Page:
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Viewing: Blog Posts Tagged with: kony 2012, Most Recent at Top [Help]
Results 1 - 5 of 5
1. Read a book: change the world - Lily Hyde


Anyone remember Joseph Kony?

The Ugandan recruiter of child soldiers was one of the most famous people in the Western world for a week or so in March, when the film Kony 2012 went viral. Then Kony was overtaken by Katniss as the name on everyone’s lips. 

Kony is a real person; Katniss is fictional. Fame is one thing they have in common. Another is age. Katniss is the heroine of The Hunger Games, first in a trilogy of novels (now a film) for young adults; Kony 2012 was made for school kids. And another is that they have both become linked to social activism.

The narrator of Kony 2012 turned his documentary subject into a children’s story he was telling to his young son. In the process, key facts were left out or glossed over, and the film was heavily criticised for simplifying its subject. 

The film-maker’s response (taken from an interview here)was that
We make films that speak the language of kids. We say, "You may live thousands of miles away from these problems in Uganda, but those kids are just like you, and you can do something to help them by getting your government and your self involved." 
 It may be underestimating, not to mention patronising, children to assume they can’t understand some background and context to the world’s problems. But it’s a laudable aim, to encourage young people to be interested in social injustices, empathise with those who are suffering, and desire to change the world for the better. Kony 2012 was intended to get viewers directly involved in a campaign to bring Joseph Kony to justice.

The Hunger Games is fiction, but with its themes of violence as entertainment and entertainment as social control, it also encourages readers to think about what’s wrong with the world now, and what it might become. And activists are trying to harness the popularity of this and similar books to effect real social and political change. Imagine Better is a project getting fans of Harry Potter and Katniss involved in real-world campaigning. It’s not alone; this article gives an excellent overview of the growing phenomenon of fan activism.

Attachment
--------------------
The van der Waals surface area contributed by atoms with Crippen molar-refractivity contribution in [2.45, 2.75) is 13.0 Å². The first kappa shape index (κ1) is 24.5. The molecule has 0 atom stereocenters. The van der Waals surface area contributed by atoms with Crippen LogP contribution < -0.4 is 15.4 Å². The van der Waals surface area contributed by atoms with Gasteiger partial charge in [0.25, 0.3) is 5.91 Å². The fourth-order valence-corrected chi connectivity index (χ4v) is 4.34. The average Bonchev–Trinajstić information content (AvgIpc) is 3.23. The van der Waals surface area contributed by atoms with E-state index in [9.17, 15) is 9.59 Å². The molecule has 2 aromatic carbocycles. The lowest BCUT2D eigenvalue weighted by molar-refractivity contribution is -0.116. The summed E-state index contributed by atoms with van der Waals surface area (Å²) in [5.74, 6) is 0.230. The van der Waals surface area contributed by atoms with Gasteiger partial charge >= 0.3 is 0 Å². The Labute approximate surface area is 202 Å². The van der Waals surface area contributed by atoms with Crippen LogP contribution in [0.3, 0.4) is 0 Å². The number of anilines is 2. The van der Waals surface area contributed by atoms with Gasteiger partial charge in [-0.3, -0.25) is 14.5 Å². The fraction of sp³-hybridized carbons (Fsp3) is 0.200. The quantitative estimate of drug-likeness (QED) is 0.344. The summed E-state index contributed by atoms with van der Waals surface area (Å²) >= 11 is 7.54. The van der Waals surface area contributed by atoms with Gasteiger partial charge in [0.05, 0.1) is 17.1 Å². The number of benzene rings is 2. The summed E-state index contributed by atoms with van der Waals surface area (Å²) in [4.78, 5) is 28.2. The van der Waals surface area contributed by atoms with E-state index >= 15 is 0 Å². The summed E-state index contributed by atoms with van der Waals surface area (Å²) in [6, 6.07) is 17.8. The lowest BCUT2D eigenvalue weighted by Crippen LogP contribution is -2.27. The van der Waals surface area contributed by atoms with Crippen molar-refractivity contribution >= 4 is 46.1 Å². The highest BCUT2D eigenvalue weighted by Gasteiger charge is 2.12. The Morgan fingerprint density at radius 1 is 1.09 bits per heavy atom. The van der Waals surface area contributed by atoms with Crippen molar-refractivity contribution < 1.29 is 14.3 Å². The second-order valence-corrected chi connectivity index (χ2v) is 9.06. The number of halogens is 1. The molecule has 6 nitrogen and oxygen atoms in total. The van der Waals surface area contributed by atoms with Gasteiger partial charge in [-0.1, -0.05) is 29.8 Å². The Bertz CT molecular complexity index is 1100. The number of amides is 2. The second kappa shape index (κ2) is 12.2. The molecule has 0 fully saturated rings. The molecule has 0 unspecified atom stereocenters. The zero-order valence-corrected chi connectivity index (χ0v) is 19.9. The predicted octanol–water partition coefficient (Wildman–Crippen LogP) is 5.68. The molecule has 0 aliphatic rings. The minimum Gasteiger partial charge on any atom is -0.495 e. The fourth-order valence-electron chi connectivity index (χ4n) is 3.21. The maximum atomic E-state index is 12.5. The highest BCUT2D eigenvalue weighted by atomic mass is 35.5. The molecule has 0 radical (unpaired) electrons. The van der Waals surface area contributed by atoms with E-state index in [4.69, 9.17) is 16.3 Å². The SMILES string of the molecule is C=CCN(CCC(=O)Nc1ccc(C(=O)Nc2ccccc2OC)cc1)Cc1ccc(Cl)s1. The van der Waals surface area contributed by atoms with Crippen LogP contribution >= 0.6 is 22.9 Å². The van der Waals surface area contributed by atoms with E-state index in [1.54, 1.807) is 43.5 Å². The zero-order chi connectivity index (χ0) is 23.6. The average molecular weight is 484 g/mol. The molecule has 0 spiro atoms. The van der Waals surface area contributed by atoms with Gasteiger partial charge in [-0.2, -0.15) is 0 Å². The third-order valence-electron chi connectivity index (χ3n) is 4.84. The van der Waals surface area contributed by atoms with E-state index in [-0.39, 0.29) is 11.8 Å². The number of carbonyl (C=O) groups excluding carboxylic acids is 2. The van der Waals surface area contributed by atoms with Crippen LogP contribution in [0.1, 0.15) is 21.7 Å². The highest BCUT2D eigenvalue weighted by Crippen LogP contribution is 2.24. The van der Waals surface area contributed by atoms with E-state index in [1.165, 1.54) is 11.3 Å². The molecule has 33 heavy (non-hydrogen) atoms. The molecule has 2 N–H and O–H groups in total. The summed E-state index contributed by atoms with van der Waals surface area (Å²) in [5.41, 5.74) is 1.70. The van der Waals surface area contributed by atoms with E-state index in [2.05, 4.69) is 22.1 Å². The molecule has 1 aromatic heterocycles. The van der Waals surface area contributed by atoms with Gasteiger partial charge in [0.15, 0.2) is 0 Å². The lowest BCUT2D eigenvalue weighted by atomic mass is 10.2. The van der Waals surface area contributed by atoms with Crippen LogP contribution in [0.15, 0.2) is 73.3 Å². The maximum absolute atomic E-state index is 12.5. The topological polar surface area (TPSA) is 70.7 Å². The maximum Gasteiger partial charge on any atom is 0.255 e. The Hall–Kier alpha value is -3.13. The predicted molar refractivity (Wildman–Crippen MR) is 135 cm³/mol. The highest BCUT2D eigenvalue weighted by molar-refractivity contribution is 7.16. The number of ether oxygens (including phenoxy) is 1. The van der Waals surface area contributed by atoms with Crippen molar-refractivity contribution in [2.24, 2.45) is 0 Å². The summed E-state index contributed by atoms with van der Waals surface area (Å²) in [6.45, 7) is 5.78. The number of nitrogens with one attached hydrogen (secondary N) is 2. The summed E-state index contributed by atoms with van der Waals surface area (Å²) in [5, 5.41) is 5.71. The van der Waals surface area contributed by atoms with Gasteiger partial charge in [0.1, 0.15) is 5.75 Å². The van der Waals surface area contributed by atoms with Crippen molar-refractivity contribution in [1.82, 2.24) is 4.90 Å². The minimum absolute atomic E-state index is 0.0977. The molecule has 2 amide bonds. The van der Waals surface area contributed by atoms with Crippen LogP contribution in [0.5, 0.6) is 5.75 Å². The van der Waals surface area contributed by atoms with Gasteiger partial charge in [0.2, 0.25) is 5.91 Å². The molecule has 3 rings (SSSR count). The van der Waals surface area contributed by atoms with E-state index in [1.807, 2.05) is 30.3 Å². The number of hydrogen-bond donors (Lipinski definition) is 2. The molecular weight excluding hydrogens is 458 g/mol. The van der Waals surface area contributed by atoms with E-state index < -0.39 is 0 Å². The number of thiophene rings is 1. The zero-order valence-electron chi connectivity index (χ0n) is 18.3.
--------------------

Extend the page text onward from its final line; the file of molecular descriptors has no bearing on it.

As a writer for children and young people, I'm fascinated by this spill-over from fiction into reality. Kony 2012 took fact and turned it into a children’s story. Here the opposite is happening; young literary fans are being asked to take the ideas and ideals contained in the

4 Comments on Read a book: change the world - Lily Hyde, last added: 5/20/2012
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2. Ypulse Essentials: New Reality Shows Feature Tech Start-Ups, Students Apply To More Colleges, Pinterest Board Covers

Randi Zuckerberg — yes, the sister of Mark Zuckerberg and former Facebooker — is partnering with Bravo for a reality TV show (about finding the next young star of Silicon Valley. It also has a show in the works with Ben Huh who runs the... Read the rest of this post

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3. Millennials Want To Make Kony Famous In 2012

Social activism via social media is nothing new, but as yet in the U.S. it’s never reached the scale of the Kony 2012 campaign organized by the non-profit Invisible Children. Almost overnight, Millennials are helping to make Kony, an African... Read the rest of this post

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4. Child Soldiers: Justice, Myths, and Prevention

By Mark A. Drumbl


Because of the Kony 2012 campaign, everyone is talking about the Lord’s Resistance Army, its deranged leadership, and its many victims in northern Uganda, notably child soldiers. Talk is intense.

Amid the constant chatter, however, two crucial issues remain neglected. First, what does justice mean for child soldiers? Second, what contribution does Kony 2012 make to the prevention of child soldiering world-wide?